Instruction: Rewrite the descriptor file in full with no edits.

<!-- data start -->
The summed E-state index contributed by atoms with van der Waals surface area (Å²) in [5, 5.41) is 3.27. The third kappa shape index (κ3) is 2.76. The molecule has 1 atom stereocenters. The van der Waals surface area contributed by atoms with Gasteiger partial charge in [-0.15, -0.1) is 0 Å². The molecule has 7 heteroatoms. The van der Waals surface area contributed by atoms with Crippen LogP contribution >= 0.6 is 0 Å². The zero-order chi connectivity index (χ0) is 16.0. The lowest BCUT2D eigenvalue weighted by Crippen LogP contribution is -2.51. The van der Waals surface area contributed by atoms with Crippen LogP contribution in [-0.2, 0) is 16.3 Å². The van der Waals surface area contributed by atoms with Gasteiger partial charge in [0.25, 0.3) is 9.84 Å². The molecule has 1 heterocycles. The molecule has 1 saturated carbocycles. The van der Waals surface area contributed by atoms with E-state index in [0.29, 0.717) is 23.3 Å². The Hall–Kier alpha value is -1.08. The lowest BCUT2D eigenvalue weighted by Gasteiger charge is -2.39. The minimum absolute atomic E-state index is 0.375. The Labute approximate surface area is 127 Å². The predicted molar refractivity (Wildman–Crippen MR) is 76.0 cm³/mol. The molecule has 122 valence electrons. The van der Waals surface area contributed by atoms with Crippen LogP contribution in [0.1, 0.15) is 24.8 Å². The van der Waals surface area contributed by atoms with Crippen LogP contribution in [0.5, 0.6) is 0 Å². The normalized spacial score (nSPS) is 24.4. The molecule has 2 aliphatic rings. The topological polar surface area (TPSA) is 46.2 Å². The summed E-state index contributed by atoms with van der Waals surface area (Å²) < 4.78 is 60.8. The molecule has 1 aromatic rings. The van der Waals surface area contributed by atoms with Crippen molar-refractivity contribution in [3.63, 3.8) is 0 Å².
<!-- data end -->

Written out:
The summed E-state index contributed by atoms with van der Waals surface area (Å²) in [5, 5.41) is 3.27. The third kappa shape index (κ3) is 2.76. The molecule has 1 atom stereocenters. The van der Waals surface area contributed by atoms with Gasteiger partial charge in [-0.15, -0.1) is 0 Å². The molecule has 7 heteroatoms. The van der Waals surface area contributed by atoms with Crippen LogP contribution >= 0.6 is 0 Å². The zero-order chi connectivity index (χ0) is 16.0. The lowest BCUT2D eigenvalue weighted by Crippen LogP contribution is -2.51. The van der Waals surface area contributed by atoms with Crippen LogP contribution in [-0.2, 0) is 16.3 Å². The van der Waals surface area contributed by atoms with Gasteiger partial charge in [0.25, 0.3) is 9.84 Å². The molecule has 1 heterocycles. The molecule has 1 saturated carbocycles. The van der Waals surface area contributed by atoms with E-state index in [0.29, 0.717) is 23.3 Å². The Hall–Kier alpha value is -1.08. The lowest BCUT2D eigenvalue weighted by Gasteiger charge is -2.39. The minimum absolute atomic E-state index is 0.375. The Labute approximate surface area is 127 Å². The predicted molar refractivity (Wildman–Crippen MR) is 76.0 cm³/mol. The molecule has 122 valence electrons. The van der Waals surface area contributed by atoms with Crippen LogP contribution in [0.1, 0.15) is 24.8 Å². The van der Waals surface area contributed by atoms with Crippen LogP contribution in [0.5, 0.6) is 0 Å². The normalized spacial score (nSPS) is 24.4. The molecule has 2 aliphatic rings. The topological polar surface area (TPSA) is 46.2 Å². The summed E-state index contributed by atoms with van der Waals surface area (Å²) < 4.78 is 60.8. The molecule has 1 aromatic rings. The van der Waals surface area contributed by atoms with Crippen molar-refractivity contribution in [3.63, 3.8) is 0 Å².